Vox Media

Before and after Vox released its interview with Barack Obama in February, the outlet teased viewers with a series of video previews. Each a couple of minutes long and seasoned liberally with swooping graphics, the videos were uploaded directly to Facebook and contained excerpts of the president's conversation with Vox journalists Matt Yglesias and Ezra Klein.

The videos — some of which contained a link to the full interview — drove traffic back to Vox's website. But that wasn't their purpose. The previews were self-contained pieces of content that lived exclusively on Facebook, designed primarily to entice readers to share. The most popular video was published a day before the interview went live, and racked up 4,606 shares, more than the other three previews combined.

“When you directly upload a video to Facebook, folks just share it at a much higher rate,” said Chris Thorman, director of audience development for Vox Media.

How much more? The numbers vary, but Facebook-native content is frequently shared at rates ten times higher than non-native content across Vox Media's seven brands, according to a company spokesperson. Even though making content for Facebook doesn't necessarily mean more inbound traffic to Vox Media's sites, it does help the company extend its brand visibility on the social network.

“We’re looking at our audience not just in terms of people who come to our website, but we’re also looking at it in terms of our social reach,” Thorman said.

Vox Media is one of a growing number of publishers — think Fusion and BuzzFeed — that are designing videos and images specifically for social media. Although pageviews and uniques remain crucial ingredients for success, these media companies are also trying to reach readers on their own turf.

This platform-specific content could also pay dividends down the line if social networks like Facebook decide to give publishers some of the ad revenue generated by native video, as Lucia Moses wrote for Digiday in January.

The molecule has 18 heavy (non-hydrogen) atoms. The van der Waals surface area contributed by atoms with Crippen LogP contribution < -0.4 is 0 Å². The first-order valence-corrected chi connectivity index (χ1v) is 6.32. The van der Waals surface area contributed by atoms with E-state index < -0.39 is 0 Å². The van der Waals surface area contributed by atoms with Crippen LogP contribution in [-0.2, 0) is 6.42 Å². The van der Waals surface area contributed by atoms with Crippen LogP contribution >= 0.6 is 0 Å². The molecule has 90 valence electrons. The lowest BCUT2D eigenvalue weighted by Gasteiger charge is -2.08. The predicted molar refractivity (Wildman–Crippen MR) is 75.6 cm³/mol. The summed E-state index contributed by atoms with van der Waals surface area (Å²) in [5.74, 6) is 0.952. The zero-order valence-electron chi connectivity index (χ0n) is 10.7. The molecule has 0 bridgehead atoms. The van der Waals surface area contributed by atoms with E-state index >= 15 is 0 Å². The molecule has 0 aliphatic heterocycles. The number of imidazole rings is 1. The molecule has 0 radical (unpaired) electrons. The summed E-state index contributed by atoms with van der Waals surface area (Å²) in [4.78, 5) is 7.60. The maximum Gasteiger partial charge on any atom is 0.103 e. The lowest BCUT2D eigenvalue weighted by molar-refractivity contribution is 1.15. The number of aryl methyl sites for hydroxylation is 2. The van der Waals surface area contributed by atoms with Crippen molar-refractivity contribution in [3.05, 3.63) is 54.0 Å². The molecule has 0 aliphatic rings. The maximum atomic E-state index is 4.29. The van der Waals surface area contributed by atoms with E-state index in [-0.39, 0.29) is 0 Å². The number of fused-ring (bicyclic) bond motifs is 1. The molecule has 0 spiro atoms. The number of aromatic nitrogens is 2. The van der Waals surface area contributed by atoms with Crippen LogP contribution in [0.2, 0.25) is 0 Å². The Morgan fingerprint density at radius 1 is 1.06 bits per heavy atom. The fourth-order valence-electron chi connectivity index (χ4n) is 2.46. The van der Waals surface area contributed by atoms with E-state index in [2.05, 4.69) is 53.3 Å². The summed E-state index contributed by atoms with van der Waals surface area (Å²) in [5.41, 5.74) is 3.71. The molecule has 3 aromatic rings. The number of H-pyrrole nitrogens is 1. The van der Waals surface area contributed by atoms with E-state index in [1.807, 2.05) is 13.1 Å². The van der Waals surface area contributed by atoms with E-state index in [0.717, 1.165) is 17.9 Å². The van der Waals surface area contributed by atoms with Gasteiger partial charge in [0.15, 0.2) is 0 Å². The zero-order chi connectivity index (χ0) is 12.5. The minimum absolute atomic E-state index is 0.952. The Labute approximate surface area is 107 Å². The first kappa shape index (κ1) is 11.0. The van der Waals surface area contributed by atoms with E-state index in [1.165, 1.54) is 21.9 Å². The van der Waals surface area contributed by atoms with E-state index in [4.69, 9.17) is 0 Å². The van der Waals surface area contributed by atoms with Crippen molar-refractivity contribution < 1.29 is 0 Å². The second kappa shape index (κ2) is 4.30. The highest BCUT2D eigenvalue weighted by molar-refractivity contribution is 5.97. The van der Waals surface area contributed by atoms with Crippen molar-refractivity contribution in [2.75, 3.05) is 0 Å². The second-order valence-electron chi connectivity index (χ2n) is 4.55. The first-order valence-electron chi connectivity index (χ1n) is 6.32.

The Obama clips, which were heralded as a successful case study in a post on Vox Media's media and marketing blog, offer a glimpse at a few of the company's tricks aimed at creating shareable content for Facebook.

First, give readers something they can't find anywhere else. The first preview was likely the most popular because it came out a day before the interview, making it the only taste of the presidential back-and-forth available online.

"It was also the first piece saying 'Hey we interviewed the president,' so I think there was some natural excitement and intrigue about it," Thorman said.

Another strategy to persuade readers to click the share button: Get the audience development team involved early in the planning process. In this case, Vox's social media team coordinated with other editorial staffers to make sure they had clippable excerpts from the question-and-answer session. When it was time to post the preview online, they were ready with bite-sized presidential monologues on a variety of subjects including foreign policy, income redistribution and the polarized political climate.

Vox Media staffers also try to wring the most information they can out of their Facebook posts, which they've found readers reward with shares, Thorman said. This means taking care to ensure that the headline, the anchor text and the summary blurb for the preview are all different and each contribute to the reader's understanding of what they're about to see or hear. Vox Media's content management system, Chorus, has different fields that allow reporters and editors to write in a headline and pick an image optimized for social media.

Thorman also encourages social media teams to build their previews and native Facebook posts for the busy reader who will likely see the content for a fraction of a second while swiping through his or her feed. With such an small window to reach audiences, catchy headlines are critical because video is muted by default on Facebook. Vigorous, miserly preview blurbs also help, as does a quick entry point to connect with audience members.

One other takeaway from the campaign is that native image posts performed just as well as native video uploads, Thorman said. Despite a report claiming Facebook's mysterious News Feed algorithm de-emphasized photos, Thorman reports that Vox's promotional photos had about the same sharing rate as its videos.